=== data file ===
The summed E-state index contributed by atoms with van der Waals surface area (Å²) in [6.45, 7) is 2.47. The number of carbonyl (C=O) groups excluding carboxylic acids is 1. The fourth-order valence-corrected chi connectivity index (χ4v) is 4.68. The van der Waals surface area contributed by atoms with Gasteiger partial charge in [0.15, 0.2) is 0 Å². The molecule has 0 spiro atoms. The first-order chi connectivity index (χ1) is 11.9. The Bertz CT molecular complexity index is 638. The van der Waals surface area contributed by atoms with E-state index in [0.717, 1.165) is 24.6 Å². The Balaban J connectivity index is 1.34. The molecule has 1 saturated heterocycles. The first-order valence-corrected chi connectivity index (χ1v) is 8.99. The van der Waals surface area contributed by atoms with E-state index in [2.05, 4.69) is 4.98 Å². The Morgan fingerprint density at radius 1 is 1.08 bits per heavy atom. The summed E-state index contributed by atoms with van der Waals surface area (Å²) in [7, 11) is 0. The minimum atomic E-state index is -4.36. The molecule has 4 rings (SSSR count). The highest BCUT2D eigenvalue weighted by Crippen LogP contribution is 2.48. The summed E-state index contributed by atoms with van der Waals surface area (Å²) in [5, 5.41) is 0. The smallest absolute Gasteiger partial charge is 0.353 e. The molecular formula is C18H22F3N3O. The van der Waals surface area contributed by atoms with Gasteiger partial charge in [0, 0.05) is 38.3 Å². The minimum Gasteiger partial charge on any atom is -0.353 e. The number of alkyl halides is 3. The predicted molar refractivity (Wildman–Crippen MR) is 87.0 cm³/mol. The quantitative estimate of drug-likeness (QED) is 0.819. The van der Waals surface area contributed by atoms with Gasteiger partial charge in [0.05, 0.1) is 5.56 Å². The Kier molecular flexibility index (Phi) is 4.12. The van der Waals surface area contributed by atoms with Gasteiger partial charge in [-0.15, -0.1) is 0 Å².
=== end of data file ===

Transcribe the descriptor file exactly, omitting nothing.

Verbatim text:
The summed E-state index contributed by atoms with van der Waals surface area (Å²) in [6.45, 7) is 2.47. The number of carbonyl (C=O) groups excluding carboxylic acids is 1. The fourth-order valence-corrected chi connectivity index (χ4v) is 4.68. The van der Waals surface area contributed by atoms with Gasteiger partial charge in [0.15, 0.2) is 0 Å². The molecule has 0 spiro atoms. The first-order chi connectivity index (χ1) is 11.9. The Bertz CT molecular complexity index is 638. The van der Waals surface area contributed by atoms with E-state index in [0.717, 1.165) is 24.6 Å². The Balaban J connectivity index is 1.34. The molecule has 1 saturated heterocycles. The first-order valence-corrected chi connectivity index (χ1v) is 8.99. The van der Waals surface area contributed by atoms with E-state index in [2.05, 4.69) is 4.98 Å². The Morgan fingerprint density at radius 1 is 1.08 bits per heavy atom. The summed E-state index contributed by atoms with van der Waals surface area (Å²) in [7, 11) is 0. The minimum atomic E-state index is -4.36. The molecule has 4 rings (SSSR count). The highest BCUT2D eigenvalue weighted by Crippen LogP contribution is 2.48. The summed E-state index contributed by atoms with van der Waals surface area (Å²) in [5, 5.41) is 0. The smallest absolute Gasteiger partial charge is 0.353 e. The molecular formula is C18H22F3N3O. The van der Waals surface area contributed by atoms with Gasteiger partial charge in [0, 0.05) is 38.3 Å². The minimum Gasteiger partial charge on any atom is -0.353 e. The number of alkyl halides is 3. The predicted molar refractivity (Wildman–Crippen MR) is 87.0 cm³/mol. The quantitative estimate of drug-likeness (QED) is 0.819. The van der Waals surface area contributed by atoms with Gasteiger partial charge in [0.05, 0.1) is 5.56 Å². The Kier molecular flexibility index (Phi) is 4.12. The van der Waals surface area contributed by atoms with Gasteiger partial charge in [-0.15, -0.1) is 0 Å².